The 190 cyclists who made up this year’s Legal & General charity bike ride from London to Cannes all made it to MIPIM on time. But elsewhere discussions among institutional investors often revolved around what has become one of the most ubiquitous phrases in the industry: ‘late in the cycle’.

A correction in the real estate market seems long overdue, but the consensus is that years of quantitative easing and low interest rates have postponed it. It has meant that every year, attendees at MIPIM – always a useful barometer of the market – ponder question: how long will this cycle last?

With the 10-year anniversary of Lehman Brothers’ demise only six months away, investors are beginning to wonder whether the cycle actually exists anymore – or whether we have entered a sort of indefinite plateau.

This sort of thinking, of course, is dangerous. Assuming the market will never crash is good way to tempt fate.

But most of the signs point to ongoing stability. Concerted global economic growth could well fuel real estate markets and mitigate the negative effects of future interest rates.

Then there is the often-talked-about “wall of capital”, on which the recent global real estate recovery has been built. It looks like it will hold firm.

Cushman & Wakefield suggested that last year outstripped 2016, generating $1.62trn of global real estate transactions versus $1.43trn.

Asian investors were the biggest buyers last year, and while Chinese capital is expected to be in less abundance, the market is still waiting a big entrance: Japan. The country’s public pension funds are returning to the asset class, and the biggest – Government Pension Investment Fund (GPIF) – is able to move markets.

But this still leaves investors with the challenge of continuing to invest capital in an ever-expensive asset class. The temptation is always to take on more risk to match the returns of the recent past.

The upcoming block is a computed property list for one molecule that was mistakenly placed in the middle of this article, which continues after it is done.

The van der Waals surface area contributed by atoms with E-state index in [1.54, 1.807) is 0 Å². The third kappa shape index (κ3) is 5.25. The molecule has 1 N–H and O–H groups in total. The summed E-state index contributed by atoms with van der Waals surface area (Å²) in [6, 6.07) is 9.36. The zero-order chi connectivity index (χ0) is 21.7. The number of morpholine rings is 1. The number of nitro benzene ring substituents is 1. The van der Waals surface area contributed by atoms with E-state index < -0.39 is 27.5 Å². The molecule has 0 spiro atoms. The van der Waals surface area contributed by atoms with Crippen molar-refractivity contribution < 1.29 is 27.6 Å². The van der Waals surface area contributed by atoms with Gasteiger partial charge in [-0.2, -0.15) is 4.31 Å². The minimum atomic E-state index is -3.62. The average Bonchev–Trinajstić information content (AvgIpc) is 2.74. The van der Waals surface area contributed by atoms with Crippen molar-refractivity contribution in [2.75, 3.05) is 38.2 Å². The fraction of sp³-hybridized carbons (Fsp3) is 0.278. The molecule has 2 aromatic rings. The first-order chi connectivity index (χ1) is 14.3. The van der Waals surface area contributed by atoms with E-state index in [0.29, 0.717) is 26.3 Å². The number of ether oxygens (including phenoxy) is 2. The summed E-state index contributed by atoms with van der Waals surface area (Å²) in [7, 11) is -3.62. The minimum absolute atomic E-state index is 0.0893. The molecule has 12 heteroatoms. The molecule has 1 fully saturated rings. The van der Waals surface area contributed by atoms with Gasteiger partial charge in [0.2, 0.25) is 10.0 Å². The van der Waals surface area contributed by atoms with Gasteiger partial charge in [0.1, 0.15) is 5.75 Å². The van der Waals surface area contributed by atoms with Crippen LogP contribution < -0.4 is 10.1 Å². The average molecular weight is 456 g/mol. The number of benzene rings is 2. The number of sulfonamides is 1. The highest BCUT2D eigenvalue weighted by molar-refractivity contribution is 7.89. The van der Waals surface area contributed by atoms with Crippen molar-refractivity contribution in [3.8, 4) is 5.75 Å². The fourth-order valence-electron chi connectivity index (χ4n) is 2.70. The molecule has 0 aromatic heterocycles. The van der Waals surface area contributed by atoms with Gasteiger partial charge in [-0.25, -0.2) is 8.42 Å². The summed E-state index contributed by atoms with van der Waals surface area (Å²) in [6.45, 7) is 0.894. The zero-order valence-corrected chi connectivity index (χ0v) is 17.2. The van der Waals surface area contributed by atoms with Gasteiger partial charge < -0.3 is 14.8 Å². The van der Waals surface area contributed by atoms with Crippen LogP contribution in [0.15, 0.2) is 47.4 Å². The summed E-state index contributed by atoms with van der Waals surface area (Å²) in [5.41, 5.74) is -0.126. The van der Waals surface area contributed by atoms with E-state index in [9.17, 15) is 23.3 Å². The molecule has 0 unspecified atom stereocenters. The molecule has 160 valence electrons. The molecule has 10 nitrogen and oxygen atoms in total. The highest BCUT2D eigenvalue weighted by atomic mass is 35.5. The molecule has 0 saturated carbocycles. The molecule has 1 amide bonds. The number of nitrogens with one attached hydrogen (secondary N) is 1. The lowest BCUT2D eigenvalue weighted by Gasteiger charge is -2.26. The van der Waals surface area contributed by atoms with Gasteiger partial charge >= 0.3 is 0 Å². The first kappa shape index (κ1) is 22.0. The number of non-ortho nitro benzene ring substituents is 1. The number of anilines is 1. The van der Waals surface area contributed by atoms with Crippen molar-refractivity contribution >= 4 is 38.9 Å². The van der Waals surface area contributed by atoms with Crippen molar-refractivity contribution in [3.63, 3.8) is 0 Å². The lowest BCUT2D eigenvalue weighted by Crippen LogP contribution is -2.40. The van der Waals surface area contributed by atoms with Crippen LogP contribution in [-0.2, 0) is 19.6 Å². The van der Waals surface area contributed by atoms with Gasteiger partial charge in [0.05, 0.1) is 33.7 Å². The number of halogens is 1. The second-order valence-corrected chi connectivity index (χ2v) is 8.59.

Another option is to take a sideways step – into alternative, specialist sectors, such as hotels, logistics, student housing, healthcare and more traditional housing. This approach can sometimes provide better yields, but also more importantly a risk profile underpinned by secular trends, like demographics, and one less tied to economic cycles.

Nearly all conversations with major investment houses involved talk of alternative sectors and residential markets – resonating with the latest edition of IPE Real Assets which focuses on the importance of demographics and the growing appeal of the sector. Some are looking to launch pan-European residential strategies.

Commerz Real, for example, said it was looking to launch successors to its debut institutional student housing and hotel funds. Johannes Anschott, member of the management board, at the German company said niche real estate strategies offered “better opportunities for institutional investors” at this stage in the cycle.

CBRE Global Investors, which completed €12.5bn of transactions in EMEA last year, said it already had €1.8bn of acquisitions agreed to be closed this year. Residential and hospitality made up 15% of last year’s volume, showing the growing importance of what was once considered a niche activity.

John Mulqueen, head of transactions for the region, said its investors were increasingly asking CBRE Global Investors to source residential investments.

Allianz Real Estate, meanwhile, hit a personal record when it made €8.9bn in new investments in 2017. The real estate arm of the German insurer now has €56bn of assets, but is targeting €75bn by 2020. Alexander Gebauer, CEO for Western Europe, said Allianz Real Estate was looking to invest more in – among other sectors – residential.